At all waterworks, a routine monitoring of water quality is required according to a sampling plan prepared by the environmental health service in collaboration with the water and sewerage department. This also happens on Askøy and it is concluded in the report from Askøy that raw water and drinking water maintain good hygienic quality according to The Drinking Water Regulations, ie. no samples have revealed fecal contamination. It is mentioned, however, that the detection of isolated cases of coliforms (not E.coli ) is made, but not by fecal indicator bacteria.

In a project at a waterworks on Askøy, surveys of water quality have been carried out for over 7 months by using a completely new technique based on knowledge of galvanic elements that affect the structure of the water molecule. Here, a revolutionary invention is used (see – a so-called water generator (DabV-1 and DabV-2) – to improve the water quality for residents connected to the waterworks. We have kept the results we have achieved unofficial and only the waterworks’ chairman of the board has been kept informed while the municipality himself has made analyzes of water quality.

It is assumed that drinking water should preferably be colorless. In practice will most drinking water sources have a yellow-brown discoloration of the water. This is due to a high content of humus and smaller amounts of manganese and iron. Such biological, physical and chemical substances in drinking water can be of health significance. For this reason, the drinking water suppliers state a color number which can be used as a measure of the water’s content of natural organic material (humic substances). When examining drinking water in an analysis laboratory (eg at Eurofins AS), the color number is stated in mg / l Pt. The numerical value corresponds to the concentration of the reference solution expressed in milligrams per liter.

We enclose a data overview (Table 1) which shows that when only two DabV-2 are applied to the outlet at the drinking water source and in the elevation basin, both disappear E. coli and coliform bacteria. We interpret this to mean that the connected UV unit in the main water source does not work when the color number exceeds the value 20 mg / l Pt. This means that the UV rays when the color number is now 56 mg / l Pt – are stopped by the large amount of humic substances and do not reach the bacteria. We have initially taken samples at four times at our own expense which have been analyzed by Eurofins AS. By agreement with the chairman of the board in the waterworks, we then left two DabV-2s still on the same pipes while the municipality itself carried out the water tests – without being aware that DabVs are connected. In total it turns out that all tests now show that the water has drinking water quality and no longer needs to be boiled . This is particularly important for the senior center and in the shopping center with medical center and cafeteria.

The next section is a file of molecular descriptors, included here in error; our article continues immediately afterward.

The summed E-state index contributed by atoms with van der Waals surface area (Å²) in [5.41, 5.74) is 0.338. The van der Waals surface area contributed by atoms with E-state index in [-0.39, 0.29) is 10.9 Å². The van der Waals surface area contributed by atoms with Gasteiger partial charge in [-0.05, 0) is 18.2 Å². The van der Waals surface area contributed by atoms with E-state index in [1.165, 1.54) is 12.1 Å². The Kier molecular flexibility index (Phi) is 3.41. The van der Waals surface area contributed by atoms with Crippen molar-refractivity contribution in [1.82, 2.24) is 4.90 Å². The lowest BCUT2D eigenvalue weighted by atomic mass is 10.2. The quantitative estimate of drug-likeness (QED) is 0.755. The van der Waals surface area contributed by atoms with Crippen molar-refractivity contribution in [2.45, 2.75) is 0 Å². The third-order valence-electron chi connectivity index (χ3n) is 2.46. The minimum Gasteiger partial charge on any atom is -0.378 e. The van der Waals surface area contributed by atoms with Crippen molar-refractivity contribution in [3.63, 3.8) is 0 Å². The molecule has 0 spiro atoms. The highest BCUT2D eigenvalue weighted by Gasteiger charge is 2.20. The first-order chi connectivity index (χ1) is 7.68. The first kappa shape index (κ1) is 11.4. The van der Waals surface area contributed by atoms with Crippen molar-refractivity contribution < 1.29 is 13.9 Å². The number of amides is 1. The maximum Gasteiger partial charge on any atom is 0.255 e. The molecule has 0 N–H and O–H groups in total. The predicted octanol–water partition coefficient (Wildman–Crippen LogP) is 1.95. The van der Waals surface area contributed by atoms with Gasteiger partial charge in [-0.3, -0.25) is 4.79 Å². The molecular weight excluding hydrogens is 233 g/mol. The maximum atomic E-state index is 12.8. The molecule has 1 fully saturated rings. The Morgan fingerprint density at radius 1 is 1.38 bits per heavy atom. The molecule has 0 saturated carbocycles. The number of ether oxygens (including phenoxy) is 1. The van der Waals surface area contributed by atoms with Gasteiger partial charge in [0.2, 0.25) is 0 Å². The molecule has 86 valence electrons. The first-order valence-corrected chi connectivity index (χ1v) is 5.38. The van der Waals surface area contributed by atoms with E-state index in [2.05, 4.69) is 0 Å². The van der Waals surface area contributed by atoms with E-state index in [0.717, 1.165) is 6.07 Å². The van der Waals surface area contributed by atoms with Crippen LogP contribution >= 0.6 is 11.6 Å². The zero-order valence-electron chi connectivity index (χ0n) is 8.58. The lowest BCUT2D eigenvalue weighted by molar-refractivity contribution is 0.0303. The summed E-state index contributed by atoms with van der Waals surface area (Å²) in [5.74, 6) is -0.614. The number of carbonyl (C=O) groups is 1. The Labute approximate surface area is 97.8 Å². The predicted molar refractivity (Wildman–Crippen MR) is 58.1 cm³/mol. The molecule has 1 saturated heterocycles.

Table 1 . The table shows data for water quality at a waterworks on Askøy followed over 7 months. Abbreviations used are: %22Kolif.%22 are coliform bacteria which are indicator bacteria. E.coli is also a coliform bacterium. Coliform bacteria should not be detected in drinking water. %22In Ent.k%22 are intestinal enterococci found in the intestinal contents of humans and animals. Such bacteria survive longer in nature than the coliform bacteria.


In a similar way, we have used DabVs to clean up old pipes connected to a farm near Bergen. This facility is an old facility, which consists of a farmhouse, function room and stables for 30 horses at the end. Due to high water consumption in the stable, these pipes are cleaned in a relatively short time. This system has a pre-filter, but no UV system. The results are shown in Table 2 and also here it is expected that the number E. coli and coliform bacteria will go down against the requirement for drinking water that maintains good hygienic quality according to The Drinking Water Regulations.

Table 2 . The table shows data from the water quality associated with a farm near Bergen that gets its water from a polluted water source – see values for raw water / surface water.


The next table shows similar results from an old industrial area near Bergen which are premises connected to an old paper mill. The building stock is very old with two main pipes that go out from an elevation pool that supplies water to 14 tenants with everything from canteen, offices, plumber etc. In these corona times there is little traffic in the companies so little water is drained in the facility. It is therefore impressive to see that the alleged DabVs are able to clean the pipes in a short time. This system has never had any form of protection, neither pre-filter nor UV system.